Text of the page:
1. More politicians are waking up to reality – we need to drill for oil in the U.S. Leaders who are supposed to worry about our future instead of being re-elected in 2 years should have figured this out years ago. As usual, no leadership in Congress, heads in the sand until disaster strikes. So here we are, domestic oil production down 20% since 1980, oil consumption higher, 60% imported, oil prices the highest in history.
Politicians who still oppose drilling (like Daschle) make this argument: drilling won’t help us today, it takes years to get new oil. Duh! And that has been the mantra for decades to get votes. But how about thinking about our future??
The argument of opponents to new exploration is equivalent to not starting Microsoft because there is no immediate profit, or no need to start first grade because what’s the immediate payoff? This is the mentality of people running our country and we are worse off because of it. There is an election in a few months, be sure to make your views known.
2. China has invested tens of billions of dollars in infrastructure and raw materials deals in Africa as they take steps to assure their supplies of needed oil and commodities in the coming years. For the next decade, the pressure on commodity prices and supplies is likely to be strong, even if China and India growth slows.
In many countries that provide raw materials, governments own the producers. As we know, governments don’t run businesses very well. Oil output in Venezuela, for example, has declined since Chavez took control.
Governments in many of these countries are also unstable, and from time to time, they nationalize assets that were developed in partnership with other countries. Russia and Venezuela are excellent examples. Exxon sued Venezuela for assets confiscated and won in court. I wonder if governments that are dictatorships will be as civilized when their assets are seized. Let’s hope so.
3. Today’s high oil price reflects market assessments of the balance of supply and demand in the future. Demand has grown strongly as China and India joined the growth club. More growth means more oil demand.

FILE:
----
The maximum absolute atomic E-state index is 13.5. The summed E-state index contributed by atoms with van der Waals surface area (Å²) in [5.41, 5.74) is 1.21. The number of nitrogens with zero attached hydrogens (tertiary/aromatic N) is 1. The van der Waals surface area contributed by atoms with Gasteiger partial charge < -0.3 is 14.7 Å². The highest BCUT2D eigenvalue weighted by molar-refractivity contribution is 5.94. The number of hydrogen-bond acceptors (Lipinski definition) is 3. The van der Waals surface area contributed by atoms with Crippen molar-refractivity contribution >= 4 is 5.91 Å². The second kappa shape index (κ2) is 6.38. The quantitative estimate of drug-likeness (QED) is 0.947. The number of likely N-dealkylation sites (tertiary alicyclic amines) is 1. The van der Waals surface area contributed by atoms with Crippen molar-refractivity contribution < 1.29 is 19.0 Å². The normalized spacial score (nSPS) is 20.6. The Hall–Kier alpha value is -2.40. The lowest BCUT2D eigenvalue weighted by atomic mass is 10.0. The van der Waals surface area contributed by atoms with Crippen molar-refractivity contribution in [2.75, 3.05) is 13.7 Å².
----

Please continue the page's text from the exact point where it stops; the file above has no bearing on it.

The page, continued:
On the supply side, the picture is not so good. Oil fields in the U.S. and the Middle East are old and the amount of oil that we can extract each year declines. We are not finding new oil fast enough to replace declining output in the old fields. This is made worse by government restrictions in the U.S. on locating new oil. Most countries with oil are increasing their oil production with new discoveries, but U.S. oil production is down 20% since 1980. If the U.S. developed its own oil assets, the price would fall since the market would know that supply was going to be larger in the future.
Then, the money we pay for oil would stay at home and not enrich the foreign suppliers of oil. On the other hand, if we use up their oil first, then in future years, we’ll still have our oil and they will be short. Interesting dilemma.
4. Although large banks have been writing off the bad loans they made related to real estate and raising new capital, there is still more bad news to come. Most of the problems are in Florida, California, Nevada and Arizona where a third of bank loans are tied to real estate and 90 percent of the increase in foreclosures exists. This is true in Georgia and North Carolina as well. A huge chunk of the bad loans made in these states were made by banks that do business nationwide, yes, those Wall Street Banks. This means that they have less money to lend and this affects business everywhere, not just in the troubled states.
Foreclosures are definitely up, and these do cause losses for lenders. But keep in mind that a huge number of these foreclosures are not putting families out on the street, they are speculative purchases where no family ever planned to move in. The purchaser hoped to flip the home for a profit, but the flippers ran out of flippees. It’s bad, but not as bad as the numbers suggest.
5. The role of oil speculators has become very controversial, as many blame them for gas prices. The amount of money devoted to commodities indices has risen from $20 billion in 2003 to over 250 billion today.
But let’s look at the fundamentals. There are only a few buyers for oil, such as refiners and chemical companies. You and I don’t want a load of oil delivered to our homes. The real determinant of the price they will pay depends on the price they can charge for the things they make from oil, such as gas, plastics and chemicals. If users of these items won’t pay higher prices, then producers won’t buy the oil at higher prices. The popular term for this these days is “demand destruction”. The higher the price, the lower the quantity taken.
So, as the oil tanker travels across the ocean, ownership of the oil it carries can change many times as speculators buy and sell it. But in the end, the last speculator must sell to a real user of oil. If a refiner can’t sell the gas at higher prices, it wont pay higher prices for the oil. Thus, it’s not speculators driving up oil prices, it’s a shortage of oil relative to demand. Markets work. In the U.S. it is a shortage of low sulfur oil, the only type of oil our refineries can use and that’s the oil whose price is out of sight.
6. Many investors think stocks provide protection from inflation. However, the evidence suggests that this is not the case. Surges in inflation are generally bad for equity prices. One reason this occurs is that inflation generally leads to higher nominal interest rates and thus a reduced value of the expected profits that stocks promise.